Comfort levels with cloud security have increased, as well. “All of the EDA companies made deals at least five years ago with AWS or one of the other cloud providers so that if customers wanted to take advantage of the use of a farm they could,” said Rhines. “The reasons it didn’t work were many. One was security. At that time companies didn’t want their secure information to go outside their firewall. It amazed me, because they have no problem with their bank accounts or stock broker accounts, but they didn’t want their design information to get out of the firewall. Now they look at AWS as being pretty sophisticated in terms of security, so maybe it’s not such a big worry. But semiconductor companies still don’t want their information getting outside.”

Aldec’s Szczur noted that both the cloud and the connection are now secure, which is helping to reduce those fears. “They now can connect to the cloud directly using a secure VPN,” he said. “And now it’s a lot less expensive than buying licenses. It’s already up and running, and what companies find is that all chips generate a lot of opportunities they didn’t necessarily plan for. This is one of the reasons that smaller and midsize companies need emulation.”

A fourth hurdle involves the legality of using IP in the cloud, a factor that is complicated further by the presence of multiple vendors’ hardware and tools. While companies did not want to discuss this publicly, privately they said these legal concerns are non-trivial and have been difficult to work out in the past. But they also note that progress has been made recently to the point where the cloud-based market is gaining steam.

Fig. 2: Cloud utilization trends. Source: IDG

There are still issues to sort out with EDA in the cloud, but the availability of massive amounts of resources at certain times during the design cycle provide a compelling argument for utilizing these services on an as-needed basis. Whether that is done internally by large companies, or externally in public clouds for smaller companies, is yet to be determined.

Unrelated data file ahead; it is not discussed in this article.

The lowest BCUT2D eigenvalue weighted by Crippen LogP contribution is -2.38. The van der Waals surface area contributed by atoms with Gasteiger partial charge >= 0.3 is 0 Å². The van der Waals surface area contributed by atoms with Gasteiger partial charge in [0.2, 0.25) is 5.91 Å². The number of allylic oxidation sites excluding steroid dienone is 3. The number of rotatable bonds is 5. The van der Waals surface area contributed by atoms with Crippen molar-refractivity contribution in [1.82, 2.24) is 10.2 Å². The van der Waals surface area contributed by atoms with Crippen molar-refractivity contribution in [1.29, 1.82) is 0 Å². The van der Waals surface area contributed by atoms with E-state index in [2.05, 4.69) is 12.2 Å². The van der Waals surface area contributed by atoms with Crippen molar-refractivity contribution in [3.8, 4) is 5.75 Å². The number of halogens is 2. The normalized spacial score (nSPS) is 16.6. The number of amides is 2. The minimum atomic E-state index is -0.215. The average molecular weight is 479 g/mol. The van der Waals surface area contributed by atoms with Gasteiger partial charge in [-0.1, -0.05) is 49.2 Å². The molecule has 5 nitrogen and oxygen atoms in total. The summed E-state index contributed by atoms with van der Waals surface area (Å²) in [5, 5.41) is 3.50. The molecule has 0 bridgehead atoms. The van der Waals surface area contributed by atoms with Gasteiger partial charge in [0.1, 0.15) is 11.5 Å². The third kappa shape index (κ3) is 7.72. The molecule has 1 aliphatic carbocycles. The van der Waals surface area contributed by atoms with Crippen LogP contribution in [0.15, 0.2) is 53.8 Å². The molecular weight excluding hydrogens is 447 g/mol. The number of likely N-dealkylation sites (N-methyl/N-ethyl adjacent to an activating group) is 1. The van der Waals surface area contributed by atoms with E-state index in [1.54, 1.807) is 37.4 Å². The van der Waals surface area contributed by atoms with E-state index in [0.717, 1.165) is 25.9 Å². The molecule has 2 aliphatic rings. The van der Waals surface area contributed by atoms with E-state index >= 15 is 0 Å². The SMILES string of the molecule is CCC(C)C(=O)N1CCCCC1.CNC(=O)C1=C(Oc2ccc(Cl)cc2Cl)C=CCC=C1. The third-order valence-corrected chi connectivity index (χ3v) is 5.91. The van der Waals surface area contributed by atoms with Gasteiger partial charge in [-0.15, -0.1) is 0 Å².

“The cloud is the natural location for massive elastic compute required by chip verification,” said Jaushin Lee, founder and CEO Zentera Systems. “But how do you implement a secure environment to host your IP among the other tenants in a multi-tenancy cloud? Once you step outside your enterprise firewall to take advantage of the cloud, the underlying infrastructure is different, leading to potential new vulnerabilities. Companies such as ours are providing automated security infrastructure overlay solutions in the multi-cloud that are enterprise controlled and that lock down your IP with defense-in-depth protections. These next generation solutions let designers focus on chip design rather than IT infrastructure.”

The fact that more companies are jumping into this market provides yet another data point that this approach is finally catching on. Attitudes are changing and much of the infrastructure to make this work has been firmed up. Now the question is how granular the pricing model will become, and whether companies will be able to dynamically add capacity and pay accordingly. That will determine how fast the market grows and whether it will move from interesting concept and steady business to the kind of graph that makes outsiders take note.

—Brian Bailey and Ann Steffora Mutschler contributed to this report.